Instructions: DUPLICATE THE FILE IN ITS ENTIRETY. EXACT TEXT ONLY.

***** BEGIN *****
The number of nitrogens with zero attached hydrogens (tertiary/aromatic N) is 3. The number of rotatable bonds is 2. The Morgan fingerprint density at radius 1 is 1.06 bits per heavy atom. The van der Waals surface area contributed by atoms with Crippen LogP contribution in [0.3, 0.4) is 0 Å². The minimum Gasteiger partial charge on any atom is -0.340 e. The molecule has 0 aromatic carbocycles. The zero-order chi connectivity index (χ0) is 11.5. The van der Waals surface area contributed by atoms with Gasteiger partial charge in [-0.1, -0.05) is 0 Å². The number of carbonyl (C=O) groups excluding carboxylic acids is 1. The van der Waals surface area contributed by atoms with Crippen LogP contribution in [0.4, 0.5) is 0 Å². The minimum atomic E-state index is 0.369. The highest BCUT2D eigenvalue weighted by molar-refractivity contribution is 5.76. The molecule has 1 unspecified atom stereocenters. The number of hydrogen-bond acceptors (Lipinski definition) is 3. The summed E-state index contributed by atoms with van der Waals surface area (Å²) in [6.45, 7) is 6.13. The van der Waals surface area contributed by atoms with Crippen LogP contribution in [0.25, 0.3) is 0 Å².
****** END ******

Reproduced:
The number of nitrogens with zero attached hydrogens (tertiary/aromatic N) is 3. The number of rotatable bonds is 2. The Morgan fingerprint density at radius 1 is 1.06 bits per heavy atom. The van der Waals surface area contributed by atoms with Crippen LogP contribution in [0.3, 0.4) is 0 Å². The minimum Gasteiger partial charge on any atom is -0.340 e. The molecule has 0 aromatic carbocycles. The zero-order chi connectivity index (χ0) is 11.5. The van der Waals surface area contributed by atoms with Gasteiger partial charge in [-0.1, -0.05) is 0 Å². The number of carbonyl (C=O) groups excluding carboxylic acids is 1. The van der Waals surface area contributed by atoms with Crippen LogP contribution in [0.4, 0.5) is 0 Å². The minimum atomic E-state index is 0.369. The highest BCUT2D eigenvalue weighted by molar-refractivity contribution is 5.76. The molecule has 1 unspecified atom stereocenters. The number of hydrogen-bond acceptors (Lipinski definition) is 3. The summed E-state index contributed by atoms with van der Waals surface area (Å²) in [6.45, 7) is 6.13. The van der Waals surface area contributed by atoms with Crippen LogP contribution in [0.25, 0.3) is 0 Å².